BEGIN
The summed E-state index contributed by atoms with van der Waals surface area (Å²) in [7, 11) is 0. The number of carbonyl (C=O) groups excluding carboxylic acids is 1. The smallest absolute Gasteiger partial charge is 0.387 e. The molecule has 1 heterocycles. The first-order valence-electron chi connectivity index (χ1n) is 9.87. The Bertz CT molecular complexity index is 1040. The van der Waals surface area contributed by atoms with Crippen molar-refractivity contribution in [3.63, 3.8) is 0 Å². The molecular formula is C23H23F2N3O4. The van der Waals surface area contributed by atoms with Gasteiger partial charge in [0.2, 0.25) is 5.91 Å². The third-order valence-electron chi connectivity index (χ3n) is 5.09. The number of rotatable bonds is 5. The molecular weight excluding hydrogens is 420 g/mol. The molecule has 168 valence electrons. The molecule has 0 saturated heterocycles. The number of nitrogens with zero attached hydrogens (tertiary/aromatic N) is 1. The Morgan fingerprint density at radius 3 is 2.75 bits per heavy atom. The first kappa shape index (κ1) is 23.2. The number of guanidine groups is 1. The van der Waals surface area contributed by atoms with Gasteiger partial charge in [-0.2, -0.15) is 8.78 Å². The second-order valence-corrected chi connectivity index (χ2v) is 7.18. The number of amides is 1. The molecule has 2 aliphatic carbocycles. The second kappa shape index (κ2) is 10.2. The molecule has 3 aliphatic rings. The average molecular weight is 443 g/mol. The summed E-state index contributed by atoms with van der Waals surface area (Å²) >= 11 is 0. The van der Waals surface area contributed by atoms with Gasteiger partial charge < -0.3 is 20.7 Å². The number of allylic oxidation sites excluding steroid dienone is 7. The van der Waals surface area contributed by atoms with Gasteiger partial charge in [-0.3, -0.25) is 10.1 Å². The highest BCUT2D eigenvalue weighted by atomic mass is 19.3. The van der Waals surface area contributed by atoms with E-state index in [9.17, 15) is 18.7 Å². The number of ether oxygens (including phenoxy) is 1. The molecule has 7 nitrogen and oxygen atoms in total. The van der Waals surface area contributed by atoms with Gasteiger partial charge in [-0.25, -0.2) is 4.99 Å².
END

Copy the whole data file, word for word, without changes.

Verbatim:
The summed E-state index contributed by atoms with van der Waals surface area (Å²) in [7, 11) is 0. The number of carbonyl (C=O) groups excluding carboxylic acids is 1. The smallest absolute Gasteiger partial charge is 0.387 e. The molecule has 1 heterocycles. The first-order valence-electron chi connectivity index (χ1n) is 9.87. The Bertz CT molecular complexity index is 1040. The van der Waals surface area contributed by atoms with Crippen molar-refractivity contribution in [3.63, 3.8) is 0 Å². The molecular formula is C23H23F2N3O4. The van der Waals surface area contributed by atoms with Gasteiger partial charge in [0.2, 0.25) is 5.91 Å². The third-order valence-electron chi connectivity index (χ3n) is 5.09. The number of rotatable bonds is 5. The molecular weight excluding hydrogens is 420 g/mol. The molecule has 168 valence electrons. The molecule has 0 saturated heterocycles. The number of nitrogens with zero attached hydrogens (tertiary/aromatic N) is 1. The Morgan fingerprint density at radius 3 is 2.75 bits per heavy atom. The first kappa shape index (κ1) is 23.2. The number of guanidine groups is 1. The van der Waals surface area contributed by atoms with Gasteiger partial charge in [-0.2, -0.15) is 8.78 Å². The second-order valence-corrected chi connectivity index (χ2v) is 7.18. The number of amides is 1. The molecule has 2 aliphatic carbocycles. The second kappa shape index (κ2) is 10.2. The molecule has 3 aliphatic rings. The average molecular weight is 443 g/mol. The summed E-state index contributed by atoms with van der Waals surface area (Å²) >= 11 is 0. The van der Waals surface area contributed by atoms with Gasteiger partial charge < -0.3 is 20.7 Å². The number of allylic oxidation sites excluding steroid dienone is 7. The van der Waals surface area contributed by atoms with Gasteiger partial charge in [-0.3, -0.25) is 10.1 Å². The highest BCUT2D eigenvalue weighted by atomic mass is 19.3. The van der Waals surface area contributed by atoms with E-state index in [9.17, 15) is 18.7 Å². The number of ether oxygens (including phenoxy) is 1. The molecule has 7 nitrogen and oxygen atoms in total. The van der Waals surface area contributed by atoms with Gasteiger partial charge in [-0.25, -0.2) is 4.99 Å².